In this text, Abraham is a representation of God and Isaac is a picture of Jesus. Like God, Abraham was willing to sacrifice his one and only son, whom he loved. In fact, in this chapter, we see the first use of the word “love” in the entire Bible, and it’s used in reference to a father’s sacrificial love for his son. Abraham’s love for Isaac is a visual of God’s love for His only beloved Son, Jesus. In this passage, we also see Isaac submit to the will of his father. Abraham was over 100 years old and Isaac was around 30 at this time. Isaac could easily have fought off his old man, but he didn’t; he did what was asked of him. In that same way, Jesus submits to His Father’s will and goes to the cross willingly. Also, Isaac carried the wood up the hill for the sacrifice and Jesus carried His own cross up the hill before the crucifixion. In fact, the hill that Isaac was almost sacrificed on is believed by scholars to be the same exact hill Jesus was crucified on in modern-day Jerusalem. 

As you can see, the parallels between Abraham and Isaac and God and Jesus are numerous in this story. Except for one really crucial part. At the last second, God provided another sacrifice for Abraham, in place of Isaac–a ram caught up in a thicket. But God didn’t provide a way out for His own Son. Jesus was the ram in the thicket that God provided for us. You see, God would never ask Abraham to do something that only He could do. Isaac’s sacrifice would’ve been worthless. The only sacrificial blood God needed was the blood that He Himself would shed through Jesus. The reason we can’t read ourselves into today’s text is because God doesn’t want us to. There’s no part for us to play there; there’s no cost left for us to pay. He’s already filled that role and paid that price through Jesus’ death on the cross. Praise Jehovah-Jireh, the God who provides, for providing His very own self as the ultimate sacrifice, because we couldn’t have done it on our own.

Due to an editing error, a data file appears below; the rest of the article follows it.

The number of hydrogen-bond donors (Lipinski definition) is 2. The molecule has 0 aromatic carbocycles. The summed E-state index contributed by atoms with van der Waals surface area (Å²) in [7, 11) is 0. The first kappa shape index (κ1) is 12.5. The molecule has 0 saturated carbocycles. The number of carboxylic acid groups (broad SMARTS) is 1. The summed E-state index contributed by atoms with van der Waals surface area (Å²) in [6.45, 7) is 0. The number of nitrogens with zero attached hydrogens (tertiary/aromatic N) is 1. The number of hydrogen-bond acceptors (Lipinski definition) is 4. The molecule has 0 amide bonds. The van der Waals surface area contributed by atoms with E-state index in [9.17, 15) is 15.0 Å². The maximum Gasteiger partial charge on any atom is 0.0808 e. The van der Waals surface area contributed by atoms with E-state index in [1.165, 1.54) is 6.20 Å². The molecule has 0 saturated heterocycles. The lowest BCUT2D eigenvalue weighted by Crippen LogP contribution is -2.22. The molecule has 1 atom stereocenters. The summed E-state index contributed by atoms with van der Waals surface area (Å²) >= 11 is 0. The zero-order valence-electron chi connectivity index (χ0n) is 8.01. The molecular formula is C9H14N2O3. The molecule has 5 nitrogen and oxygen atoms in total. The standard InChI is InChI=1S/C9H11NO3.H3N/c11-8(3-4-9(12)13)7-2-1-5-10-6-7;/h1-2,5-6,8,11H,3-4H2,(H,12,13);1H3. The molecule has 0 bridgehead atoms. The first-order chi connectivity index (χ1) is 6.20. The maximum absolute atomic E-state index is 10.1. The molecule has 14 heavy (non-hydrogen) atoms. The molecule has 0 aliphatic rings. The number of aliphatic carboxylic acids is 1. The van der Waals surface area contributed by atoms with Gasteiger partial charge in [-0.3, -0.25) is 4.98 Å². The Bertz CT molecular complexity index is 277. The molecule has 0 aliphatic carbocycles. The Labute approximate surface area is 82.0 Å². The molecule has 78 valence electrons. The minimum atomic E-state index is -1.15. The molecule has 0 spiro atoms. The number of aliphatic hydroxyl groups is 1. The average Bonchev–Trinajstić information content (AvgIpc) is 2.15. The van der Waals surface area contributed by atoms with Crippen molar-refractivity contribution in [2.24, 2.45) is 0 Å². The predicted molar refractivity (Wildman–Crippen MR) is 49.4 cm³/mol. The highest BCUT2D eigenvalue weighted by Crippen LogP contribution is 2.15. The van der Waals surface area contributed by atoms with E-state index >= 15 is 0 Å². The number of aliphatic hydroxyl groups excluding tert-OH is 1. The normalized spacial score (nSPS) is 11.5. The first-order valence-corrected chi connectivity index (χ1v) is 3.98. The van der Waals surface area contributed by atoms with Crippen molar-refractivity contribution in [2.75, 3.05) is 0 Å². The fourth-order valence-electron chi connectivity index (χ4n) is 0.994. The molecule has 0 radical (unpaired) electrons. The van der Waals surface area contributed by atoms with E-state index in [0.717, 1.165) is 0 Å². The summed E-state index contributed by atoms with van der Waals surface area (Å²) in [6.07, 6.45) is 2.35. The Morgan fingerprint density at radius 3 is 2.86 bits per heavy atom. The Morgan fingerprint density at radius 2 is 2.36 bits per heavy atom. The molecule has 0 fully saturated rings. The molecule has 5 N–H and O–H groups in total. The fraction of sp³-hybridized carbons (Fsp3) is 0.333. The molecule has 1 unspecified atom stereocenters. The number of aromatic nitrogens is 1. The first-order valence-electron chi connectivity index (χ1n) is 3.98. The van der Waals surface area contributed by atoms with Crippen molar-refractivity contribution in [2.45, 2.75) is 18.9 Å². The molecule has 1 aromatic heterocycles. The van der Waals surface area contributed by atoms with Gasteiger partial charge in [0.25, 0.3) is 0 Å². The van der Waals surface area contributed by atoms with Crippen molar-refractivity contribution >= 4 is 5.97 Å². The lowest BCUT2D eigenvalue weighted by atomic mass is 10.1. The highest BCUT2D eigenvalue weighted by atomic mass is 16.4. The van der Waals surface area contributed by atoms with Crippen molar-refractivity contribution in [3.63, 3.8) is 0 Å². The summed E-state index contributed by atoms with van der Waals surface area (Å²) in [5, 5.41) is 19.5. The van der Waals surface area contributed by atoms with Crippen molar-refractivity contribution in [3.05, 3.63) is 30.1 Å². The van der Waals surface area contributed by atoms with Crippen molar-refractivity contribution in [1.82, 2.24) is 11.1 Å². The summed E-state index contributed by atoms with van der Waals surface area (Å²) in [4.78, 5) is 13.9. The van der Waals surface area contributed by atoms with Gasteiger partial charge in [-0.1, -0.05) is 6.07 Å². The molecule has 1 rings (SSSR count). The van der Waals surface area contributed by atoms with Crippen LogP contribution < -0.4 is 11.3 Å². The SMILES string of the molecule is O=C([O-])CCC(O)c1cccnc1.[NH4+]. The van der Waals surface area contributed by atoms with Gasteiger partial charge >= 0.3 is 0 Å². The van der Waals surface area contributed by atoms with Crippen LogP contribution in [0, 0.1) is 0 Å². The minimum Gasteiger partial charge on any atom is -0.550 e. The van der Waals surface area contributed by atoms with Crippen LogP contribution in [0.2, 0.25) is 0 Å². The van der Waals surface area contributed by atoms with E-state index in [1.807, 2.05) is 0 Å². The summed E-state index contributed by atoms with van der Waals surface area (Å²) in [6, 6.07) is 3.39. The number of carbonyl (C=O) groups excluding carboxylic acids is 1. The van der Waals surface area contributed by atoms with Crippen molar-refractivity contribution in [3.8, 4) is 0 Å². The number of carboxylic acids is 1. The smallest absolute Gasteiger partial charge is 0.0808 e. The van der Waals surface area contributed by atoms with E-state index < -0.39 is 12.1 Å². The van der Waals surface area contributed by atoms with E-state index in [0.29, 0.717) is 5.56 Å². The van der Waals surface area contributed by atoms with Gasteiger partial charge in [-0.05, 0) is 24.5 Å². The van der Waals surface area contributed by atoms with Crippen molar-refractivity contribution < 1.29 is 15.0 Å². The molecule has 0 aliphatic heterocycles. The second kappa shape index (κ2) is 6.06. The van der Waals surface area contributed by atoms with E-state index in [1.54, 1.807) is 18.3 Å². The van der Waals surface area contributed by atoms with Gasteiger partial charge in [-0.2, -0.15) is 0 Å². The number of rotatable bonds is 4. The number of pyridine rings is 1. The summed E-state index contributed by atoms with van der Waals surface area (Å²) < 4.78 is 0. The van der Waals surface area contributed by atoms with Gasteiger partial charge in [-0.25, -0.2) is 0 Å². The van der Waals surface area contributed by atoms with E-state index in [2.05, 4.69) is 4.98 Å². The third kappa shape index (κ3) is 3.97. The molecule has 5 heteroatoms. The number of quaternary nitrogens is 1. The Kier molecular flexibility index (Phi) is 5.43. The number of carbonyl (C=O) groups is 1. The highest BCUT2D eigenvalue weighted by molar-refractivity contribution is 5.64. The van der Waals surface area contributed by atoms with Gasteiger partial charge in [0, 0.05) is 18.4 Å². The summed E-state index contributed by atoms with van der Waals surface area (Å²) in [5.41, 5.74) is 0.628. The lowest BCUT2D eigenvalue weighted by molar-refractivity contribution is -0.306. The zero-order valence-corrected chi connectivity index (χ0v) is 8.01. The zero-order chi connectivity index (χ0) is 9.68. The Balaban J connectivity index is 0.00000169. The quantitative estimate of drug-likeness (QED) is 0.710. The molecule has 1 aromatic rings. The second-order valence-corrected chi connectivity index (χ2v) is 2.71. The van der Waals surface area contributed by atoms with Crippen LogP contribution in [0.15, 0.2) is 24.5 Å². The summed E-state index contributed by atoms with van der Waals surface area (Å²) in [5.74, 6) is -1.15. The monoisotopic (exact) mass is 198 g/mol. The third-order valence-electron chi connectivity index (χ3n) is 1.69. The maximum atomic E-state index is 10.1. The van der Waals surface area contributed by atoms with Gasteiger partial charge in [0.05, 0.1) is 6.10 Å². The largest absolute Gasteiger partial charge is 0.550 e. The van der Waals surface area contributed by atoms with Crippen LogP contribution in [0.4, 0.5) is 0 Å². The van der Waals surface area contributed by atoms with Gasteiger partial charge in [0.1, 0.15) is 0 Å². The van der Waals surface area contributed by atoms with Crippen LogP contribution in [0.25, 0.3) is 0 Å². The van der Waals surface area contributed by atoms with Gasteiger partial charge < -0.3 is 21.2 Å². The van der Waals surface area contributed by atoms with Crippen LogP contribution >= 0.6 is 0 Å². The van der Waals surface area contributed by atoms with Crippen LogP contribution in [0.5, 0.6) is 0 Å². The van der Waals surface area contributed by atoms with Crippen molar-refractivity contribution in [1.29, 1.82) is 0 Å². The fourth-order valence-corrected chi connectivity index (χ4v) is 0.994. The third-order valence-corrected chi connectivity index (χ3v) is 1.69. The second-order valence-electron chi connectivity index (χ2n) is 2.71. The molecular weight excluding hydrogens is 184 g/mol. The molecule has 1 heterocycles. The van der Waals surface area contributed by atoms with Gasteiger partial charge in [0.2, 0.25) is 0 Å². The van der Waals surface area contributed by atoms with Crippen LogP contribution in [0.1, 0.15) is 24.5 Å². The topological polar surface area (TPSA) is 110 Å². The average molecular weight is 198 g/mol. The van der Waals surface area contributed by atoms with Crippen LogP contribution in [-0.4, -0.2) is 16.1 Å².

Questions
  1. This chapter shows us just how much Abraham’s faith has grown. He is quick to do what God asks and trusts that God will provide. Evaluate your own faith. How has God been growing it this past year? Month? Week?

  2. Abraham had to trust and obey God without seeing the full extent of His plan. Why do you think God typically only reveals His plan one step at a time? Do you obey and walk with God even when you can’t see where He’s leading you, or do you wait to obey until you see the fullness of His plan?

  3. How has God provided for you?

Did You Know?

Many scholars believe Mount Moriah, the mountain God led Abraham to in order to sacrifice Isaac, is the same mountain that Jesus was crucified on, in modern-day Jerusalem. In between the time of those two sacrifices, they also believe that Solomon built the temple on that same mountain, where people sacrificed animals on the altar in order to pay for their sins. That mountain, named “The Lord will Provide” by Abraham, signifies God’s provision–first with animal sacrifice, and then eventually with His own Son, the ultimate sacrifice.